The “Four”
I still need to come up for a better name for our July-October stretch of the Year in Beer. In these months we went to four of the premier beer events in the world; Oregon Brewers Festival, Great British Beer Festival, Oktoberfest and Great American Beer Festival. A lot of beer geeks would be happy to make all four in their lifetime; we did it in consecutive months.

Anchorage in January
The first month for the Year in Beer and there was some worry about how it would turn out. Not only was Anchorage’s beer culture quite amazing, the community was so nice and welcoming. We couldn’t have started the year in a better fashion.

Cologne, Munich and Vienna
After the Bergkirchweih beer festival, we joined our friends Ute and Wolfgang for Flogging Molly shows on consecutive nights in Cologne, Munich and Vienna. Day one was Kölsch, day two was beer gardens with liters of beer and day three was our first visit to Vienna.

Hallertau Hop Tour
One of the fringe benefits of the Year in Beer was that we got a tour of the Hallertau hop growing region by Anheuser-Busch’s European hop guy, Willy Buholzer. Thanks to Willy for being a great host and hop guide.

The Beer Bars
The Year in Beer gave us the opportunity to go to some of the best beer bars in the world… Toronado, Monk’s Cafe, Standard Tap, Brouwers, Falling Rock, Kulminator, Arendsnest, In de Wildeman, ‘t Brugs Beertje, Cafe Delerium, Liar’s Club, Cafe Amsterdam, O’Brien’s… to name a few.

Visiting All Seven Trappists
One of the main goals of our December trip was to visit all seven Trappist breweries. The worry was that in December, the six that were open to the public, would have limited hours or be closed. The beer gods were smiling down on us as we were able to visit all seven and drink the beer at the six that were open to the public.

One of the side trips we made during 2008. Big thanks goes out to the Greater Philadelphia Tourism Marketing  Corporation for inviting us out for Philly Beer Week. If they hadn’t, we would still be talking about someday we need to get to Philly. We knew about Monk’s Cafe, and it is truly amazing, but there is a lot more to Philadelphia’s beer scene than just Monk’s.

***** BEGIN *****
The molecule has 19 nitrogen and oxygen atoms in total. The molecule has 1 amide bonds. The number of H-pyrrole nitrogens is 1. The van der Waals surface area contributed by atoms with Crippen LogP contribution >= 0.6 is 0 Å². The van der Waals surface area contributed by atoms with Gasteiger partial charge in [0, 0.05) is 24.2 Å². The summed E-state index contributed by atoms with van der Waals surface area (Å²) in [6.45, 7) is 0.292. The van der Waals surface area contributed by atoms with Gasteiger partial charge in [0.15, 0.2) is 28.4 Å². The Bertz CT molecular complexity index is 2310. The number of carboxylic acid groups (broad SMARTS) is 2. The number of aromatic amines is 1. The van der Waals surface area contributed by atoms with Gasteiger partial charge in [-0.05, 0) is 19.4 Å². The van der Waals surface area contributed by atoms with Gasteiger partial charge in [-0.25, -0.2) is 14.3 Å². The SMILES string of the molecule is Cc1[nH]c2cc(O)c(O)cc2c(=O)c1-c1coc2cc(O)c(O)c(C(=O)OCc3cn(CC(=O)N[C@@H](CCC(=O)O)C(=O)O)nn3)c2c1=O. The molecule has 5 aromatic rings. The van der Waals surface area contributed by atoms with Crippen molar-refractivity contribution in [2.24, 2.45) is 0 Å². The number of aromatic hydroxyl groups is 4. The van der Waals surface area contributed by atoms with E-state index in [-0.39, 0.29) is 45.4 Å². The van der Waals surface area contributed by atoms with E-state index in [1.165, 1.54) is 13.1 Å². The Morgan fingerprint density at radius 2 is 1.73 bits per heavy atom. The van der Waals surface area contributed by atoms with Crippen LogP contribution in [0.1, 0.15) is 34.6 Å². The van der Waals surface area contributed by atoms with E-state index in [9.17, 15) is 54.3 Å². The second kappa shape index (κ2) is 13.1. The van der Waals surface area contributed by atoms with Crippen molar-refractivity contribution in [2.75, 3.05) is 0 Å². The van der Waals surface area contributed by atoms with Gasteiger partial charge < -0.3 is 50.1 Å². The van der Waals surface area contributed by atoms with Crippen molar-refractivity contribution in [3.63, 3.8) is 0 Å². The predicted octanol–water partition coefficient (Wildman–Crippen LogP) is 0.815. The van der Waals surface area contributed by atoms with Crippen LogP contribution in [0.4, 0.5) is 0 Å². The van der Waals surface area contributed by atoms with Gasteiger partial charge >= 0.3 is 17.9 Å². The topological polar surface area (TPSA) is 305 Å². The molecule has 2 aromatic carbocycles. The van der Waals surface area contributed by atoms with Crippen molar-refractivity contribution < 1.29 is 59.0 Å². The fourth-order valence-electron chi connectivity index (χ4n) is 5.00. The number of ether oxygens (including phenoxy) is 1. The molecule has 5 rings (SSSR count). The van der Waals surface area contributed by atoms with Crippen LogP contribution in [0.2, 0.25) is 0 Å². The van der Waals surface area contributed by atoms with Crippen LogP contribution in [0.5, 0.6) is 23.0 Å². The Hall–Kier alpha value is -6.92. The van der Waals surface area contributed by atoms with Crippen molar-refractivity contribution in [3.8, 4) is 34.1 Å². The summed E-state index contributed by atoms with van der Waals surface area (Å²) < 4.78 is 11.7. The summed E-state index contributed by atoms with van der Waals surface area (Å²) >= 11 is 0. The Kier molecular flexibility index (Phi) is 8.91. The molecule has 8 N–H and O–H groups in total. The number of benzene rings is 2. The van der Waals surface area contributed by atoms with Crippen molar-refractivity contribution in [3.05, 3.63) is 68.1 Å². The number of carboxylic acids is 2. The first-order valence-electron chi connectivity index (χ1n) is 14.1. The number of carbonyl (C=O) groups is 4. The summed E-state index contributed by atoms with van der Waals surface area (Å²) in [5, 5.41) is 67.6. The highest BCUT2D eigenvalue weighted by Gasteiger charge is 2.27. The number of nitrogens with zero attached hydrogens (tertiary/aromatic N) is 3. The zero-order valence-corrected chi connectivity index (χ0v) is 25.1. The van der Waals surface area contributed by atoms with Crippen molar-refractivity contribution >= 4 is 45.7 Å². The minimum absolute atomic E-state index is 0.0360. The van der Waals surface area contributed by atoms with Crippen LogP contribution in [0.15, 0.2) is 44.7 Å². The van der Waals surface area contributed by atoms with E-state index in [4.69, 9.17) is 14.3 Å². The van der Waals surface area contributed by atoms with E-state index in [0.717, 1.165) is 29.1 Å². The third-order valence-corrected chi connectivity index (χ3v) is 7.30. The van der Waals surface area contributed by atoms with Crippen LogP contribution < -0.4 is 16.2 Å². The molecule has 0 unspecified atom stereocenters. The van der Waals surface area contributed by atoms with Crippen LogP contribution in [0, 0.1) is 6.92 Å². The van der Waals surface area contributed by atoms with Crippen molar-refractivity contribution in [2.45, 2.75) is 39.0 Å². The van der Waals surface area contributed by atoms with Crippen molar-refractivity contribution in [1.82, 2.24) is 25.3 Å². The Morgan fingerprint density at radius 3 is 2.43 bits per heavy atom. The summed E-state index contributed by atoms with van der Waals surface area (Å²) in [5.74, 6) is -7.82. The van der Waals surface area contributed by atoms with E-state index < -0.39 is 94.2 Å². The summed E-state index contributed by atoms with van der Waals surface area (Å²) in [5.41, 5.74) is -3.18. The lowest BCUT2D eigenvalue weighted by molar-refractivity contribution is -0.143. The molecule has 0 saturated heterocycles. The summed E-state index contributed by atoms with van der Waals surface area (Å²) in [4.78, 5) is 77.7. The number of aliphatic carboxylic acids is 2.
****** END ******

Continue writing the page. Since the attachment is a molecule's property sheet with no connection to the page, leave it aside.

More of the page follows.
Seeing Our Friend Win Beer Drinker of the Year
Another 2008 side trip… Being into beer, for me, is not just about the beer, it is also about the great friendships you make. And to be on hand to see our friend, Matt Venzke, win Wynkoop’s Beer Drinker of the Year, was not only a great time but was worthy a Top 10 Year in Beer experience.

OK… this is probably number one. I got to spend the Year in Beer with my best friend and better half. It truly doesn’t get better than that.

New beergeek.TV Episode – England

YiB-8“England… Finally…” is the latest Year in Beer episode of One Pint at a Time.

It is somewhat hard to fathom that in the ten years we have been traveling to Europe, we have never managed more than short visits to London. Thus, we had two goals for August’s Year in Beer trip:

1. Attending the Great British Beer Festival
2. Venturing beyond the Capitol.

So, we began our trip in Somerset.  With the help of Real Ale Walks, we were able to go on a couple of great hikes, enjoy real ale in  small village pubs and even learn the traditional English pub game skittles.

Back in London, we not only attended two sessions of the Great British Beer Festival, but also pulled pints as festival volunteers.

We also found time to do some touristy things during our London stay – our kind of tourist things – a river cruise down the Thames to visit some pubs in Greenwich and a historic / architecturally interesting / cool pub tour of London.

For all the episodes of One Pint at a Time go to beergeekTV.

Finishing Strong in England

YiB-8Saturday was our last day in England and we finished up strong by visiting a couple of breweries in the north London suburbs and returning to GBBF for its final session.

When we were in London in December, I tried a Colorado IPA from Red Squirrel Brewery.  I thought it absolutely brilliant and knew I wanted to visit the brewery.